Politicians of all stripes and a platoon’s worth of retired generals like to claim we spend too little on defence and happily point out that Canada is just not pulling its weight among our allies. Well, believe none of it.
The truth is that Canada is already one of the world’s highest military spenders. The question is not how much more should we spend on defence, but are we spending the billions of dollars already in the military’s budget wisely?
Many folks on Parliament Hill would have been as surprised as I was earlier this year when I attended a defence conference and found a Senator, well-known for his support of the military, lecturing a roomful of senior Department of National Defence staff on how to be more aggressive with the government. “If you ask for $100 and they say no, don’t come back and ask for $50–demand $200,” he exhorted them.
The Senator reminded me of one of Jean Chrétien’s last interviews as Prime Minister, when he told reporters, “It’s never enough. I have never seen an army anywhere in the world who returned a government money– anywhere. They all need more and they all have plans for more.”
But Jean Chrétien’s advice falls on deaf ears around Paul Martin’s Cabinet table. This year Paul Martin handed the military “the largest increase in defence spending in the last 20 years,” as Finance Minister Ralph Goodale described it. The Conference of Defence Associations, a pro-defence lobby group, had another word for it: “staggering.”
Budget 2005, which passed with support from the NDP and Independents, will increase military spending by $12.8-billion over the next five years, pushing military spending beyond Cold War levels to heights not seen since Canada was at war with the Nazis. According to DND, our military spending will break the $20-billion-a-year mark if Martin’s budget survives the five years–37 per cent higher than it is today.
Even without the planned increases, Canada’s military spending consumes an enormous portion of the public purse. According to DND’s estimates, Canada’s total military spending will reach $14.68-billion in 2005-2006. This is just seven per cent below what we spent the day the Berlin Wall fell. Last week the respected U.S. journal Defense News ranked Canada as the 14th highest military spender in the world.
Still think it’s not enough? Just ask NATO if Canada is a welsher on defence. NATO’s latest study of alliance spending, released in June, showed Canada’s 2004 defence spending was the seventh highest among the 26-member alliance in terms of actual dollars spent, placing us squarely in the top third. Canada’s spending ($11.6B in U.S. dollars) is more than double that of Norway ($4.5B U.S.) and Belgium ($4.4B U.S.), and triple that of Denmark ($3.6B U.S.). In fact, it’s greater than the 12 lowest NATO military spenders combined.
Even using percentage of GDP as a comparison, according to NATO, Canada’s 1.2 per cent of GDP devoted to the military is roughly equal to that of Belgium (1.2 per cent) and of Spain (1.3 per cent), and only a few tenths of a percentage point behind Germany (1.4 per cent). Incidentally, it is far above Luxembourg (0.8 per cent), to whose spending Canada’s is often incorrectly cited is being comparable.
Sadly, Canada’s growth in military spending is contributing to a startling international trend. Annual global military spending has surpassed one trillion dollars, approaching the same level as at the height of the Cold War. Meanwhile, the United Nations is warning that unless drastic measures are implemented, the world will not meet its targets for reducing poverty and millions will die needlessly during the next decade, many of them before they reach their fifth birthday.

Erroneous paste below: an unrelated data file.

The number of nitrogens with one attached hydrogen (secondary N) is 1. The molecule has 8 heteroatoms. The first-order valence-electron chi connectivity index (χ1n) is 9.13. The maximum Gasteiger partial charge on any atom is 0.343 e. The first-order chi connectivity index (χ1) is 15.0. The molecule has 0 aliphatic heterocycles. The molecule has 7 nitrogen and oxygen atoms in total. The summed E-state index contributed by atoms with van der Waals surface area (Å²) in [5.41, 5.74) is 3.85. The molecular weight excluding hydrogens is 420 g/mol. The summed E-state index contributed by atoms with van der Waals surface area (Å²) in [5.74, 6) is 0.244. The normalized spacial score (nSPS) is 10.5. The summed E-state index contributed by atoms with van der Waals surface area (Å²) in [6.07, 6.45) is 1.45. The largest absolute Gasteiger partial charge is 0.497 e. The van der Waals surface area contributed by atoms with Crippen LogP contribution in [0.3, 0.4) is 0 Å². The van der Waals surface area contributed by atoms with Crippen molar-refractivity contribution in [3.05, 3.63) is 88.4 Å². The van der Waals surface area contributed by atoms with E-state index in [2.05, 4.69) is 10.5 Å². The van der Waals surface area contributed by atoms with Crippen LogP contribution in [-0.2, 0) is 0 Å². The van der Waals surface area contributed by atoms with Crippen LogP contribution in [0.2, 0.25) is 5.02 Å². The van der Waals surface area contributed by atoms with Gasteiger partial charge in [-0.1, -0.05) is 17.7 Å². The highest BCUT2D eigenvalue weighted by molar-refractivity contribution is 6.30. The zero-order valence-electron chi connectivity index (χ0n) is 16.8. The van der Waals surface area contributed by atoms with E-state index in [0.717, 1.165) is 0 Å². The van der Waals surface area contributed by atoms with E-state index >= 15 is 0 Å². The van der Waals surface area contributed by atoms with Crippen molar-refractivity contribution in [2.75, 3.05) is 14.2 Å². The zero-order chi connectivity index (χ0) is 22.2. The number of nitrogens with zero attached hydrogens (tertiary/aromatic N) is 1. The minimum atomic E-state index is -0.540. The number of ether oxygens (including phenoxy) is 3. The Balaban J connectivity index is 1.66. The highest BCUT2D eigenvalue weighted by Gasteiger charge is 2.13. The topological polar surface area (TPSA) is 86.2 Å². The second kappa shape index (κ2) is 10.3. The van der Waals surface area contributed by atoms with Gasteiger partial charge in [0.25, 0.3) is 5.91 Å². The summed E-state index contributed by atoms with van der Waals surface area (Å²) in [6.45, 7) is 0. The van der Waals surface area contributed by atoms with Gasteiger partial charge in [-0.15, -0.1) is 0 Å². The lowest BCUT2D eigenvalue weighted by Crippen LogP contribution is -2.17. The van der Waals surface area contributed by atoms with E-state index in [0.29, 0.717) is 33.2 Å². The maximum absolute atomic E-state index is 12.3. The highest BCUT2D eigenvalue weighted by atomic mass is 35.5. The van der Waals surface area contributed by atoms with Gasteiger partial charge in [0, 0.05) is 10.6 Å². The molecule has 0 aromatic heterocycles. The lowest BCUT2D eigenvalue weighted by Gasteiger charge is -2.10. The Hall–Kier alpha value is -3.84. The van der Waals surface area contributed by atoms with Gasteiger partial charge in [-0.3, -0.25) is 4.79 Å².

These misplaced global priorities are mirrored in Canada, where Paul Martin steadfastly refuses to commit to devoting 0.7 per cent of GDP to foreign aid while defence spending mushrooms. The result is that for every loonie we spend on global poverty alleviation and development, Canada spends $4 on defence. And even at home, for the price of a single military helicopter the government could build more than 1,000 homes to shelter Canada’s homeless.
If Canadians had a true appreciation of how much money the military spends, they might be asking what all this money is being used for.
Forget UN peacekeeping. Whether it is expanding the number of Canada’s secret commandos, maintaining submarines used for U.S. war games, or outfitting CF-18s with laser-guided bombs, these expensive DND programs are intended to ensure that the Canadian Forces stand ready and able to fight with, or for, the United States.
Increased participation over the last decade in U.S.-led missions abroad has taken place at the expense of Canada’s traditional support for United Nations’ “Blue Helmet” missions. In 1992-93, participation in UN missions accounted for $9.27 of every $10 spent on international operations ($473 of $510-million). By 2004-05, these UN missions have been nearly abandoned, accounting for a mere 31 cents of every $10 spent on foreign missions ($34-million of $1.1-billion).
A strong majority of Canadians celebrated the government’s decision to not participate in the U.S.-led invasion of Iraq, and to take a pass on the Bush administration’s missile defence shield. Despite adopting these popular foreign policy decisions, Paul Martin’s government continues to push Canada’s defence policy to fall in line with the Pentagon’s war planners.
This month the Polaris Institute submitted a brief to the Commons Finance Committee raising questions about Canada’s alarming rise in military spending. In that brief we urge Parliamentarians to engage Canadians in developing a suitable defence policy that upholds our traditional values and support for United Nations peacekeeping, and until that is implemented, to support a freeze on Canada’s military spending.